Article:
Classroom Cohesion

An article on how to better utilise classroom learning, by the Director of Teacher Development and Effectiveness, Sue Walduck

Professional reading over the holidays can have a huge impact on many small actions made by teachers in their start-of-year routine. Most of these would not be noticed by students. 

One popular book, Classroom Vibe, has been checked out of the College library a few times. In this book, the author of Classroom Vibe, Timothy O’Leary discusses how classroom cohesion has a positive impact on student learning. He implores teachers to ensure students have the opportunity to build relationships among themselves. This has been put into action at the College in formal programs including the Year 8 trip to Canberra, the Year 12 Leadership camp, APS training sessions, and through homeroom activities. 

O’Leary also encourages educators to have students share the cognitive load in class and for teachers to move instruction from the “I do” to the “We do” and then the “You do” phase. By ensuring the students are working together, they are sharing space, time and memories which will ultimately build relationships. The goal is to have students moving toward feel safe in the classroom with their new peers but also with the changes in topics, classroom resources and new teachers. Classroom Vibe research suggests that when students’ individual psychological needs are met, there is increased motivation, engagement, well-being and performance. Lyn Sharrat, in her book Clarity, says teachers can boost students’ achievement by ensuring they have a voice. She writes that students who are co-collaborators in learning have important things to say and inform practices in the classroom.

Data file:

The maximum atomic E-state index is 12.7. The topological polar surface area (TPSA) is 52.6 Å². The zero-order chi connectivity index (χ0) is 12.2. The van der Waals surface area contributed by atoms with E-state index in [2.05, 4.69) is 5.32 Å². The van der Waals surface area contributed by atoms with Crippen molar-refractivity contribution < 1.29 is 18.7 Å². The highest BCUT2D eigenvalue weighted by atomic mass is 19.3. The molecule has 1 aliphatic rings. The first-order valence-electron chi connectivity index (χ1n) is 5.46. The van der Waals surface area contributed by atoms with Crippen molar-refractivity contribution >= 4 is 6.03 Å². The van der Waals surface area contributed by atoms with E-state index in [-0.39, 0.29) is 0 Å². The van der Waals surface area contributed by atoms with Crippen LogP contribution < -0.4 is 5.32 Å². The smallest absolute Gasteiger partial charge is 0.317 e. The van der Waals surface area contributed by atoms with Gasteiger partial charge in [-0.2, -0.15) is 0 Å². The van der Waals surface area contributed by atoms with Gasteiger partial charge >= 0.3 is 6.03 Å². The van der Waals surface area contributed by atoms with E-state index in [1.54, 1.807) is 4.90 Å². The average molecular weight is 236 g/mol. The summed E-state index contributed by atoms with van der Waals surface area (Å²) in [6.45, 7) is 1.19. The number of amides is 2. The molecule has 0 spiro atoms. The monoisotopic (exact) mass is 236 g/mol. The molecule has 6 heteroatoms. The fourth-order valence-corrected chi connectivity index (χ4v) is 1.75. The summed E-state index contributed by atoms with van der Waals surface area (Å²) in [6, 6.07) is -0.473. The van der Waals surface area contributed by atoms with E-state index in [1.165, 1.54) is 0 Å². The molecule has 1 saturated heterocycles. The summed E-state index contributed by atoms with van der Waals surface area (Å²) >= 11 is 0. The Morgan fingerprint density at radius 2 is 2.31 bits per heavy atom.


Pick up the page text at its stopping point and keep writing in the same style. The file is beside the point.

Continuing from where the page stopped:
In terms of academics, O’Leary states that students are more likely to recall a teacher’s message if they spend 15 minutes of their lesson connecting their learning to other subject areas.He also states, including mistakes for students to identify and ensuring a review of the key points in the lesson will assist in moving knowledge from the short-term to the long-term memory. He also suggests that teachers must spend time each lesson exploring the key vocabulary used in the

subject area and check for students’ understanding of this. 

Finally, Classroom Vibe attests that student surveys are a reliable method for guiding teacher impact upon learning. In this day and age, where everyone can rate the service at their local Boost Juice at the checkout or on-line through TripAdvisor or Google Reviews, the skills required to give meaningful feedback no longer need to be taught during a lesson. The comments provided can assist in product delivery almost instantaneously. So, I wonder if your children are contributing to their classes. Do they have an impact on their lessons and share their voice?

Sue Walduck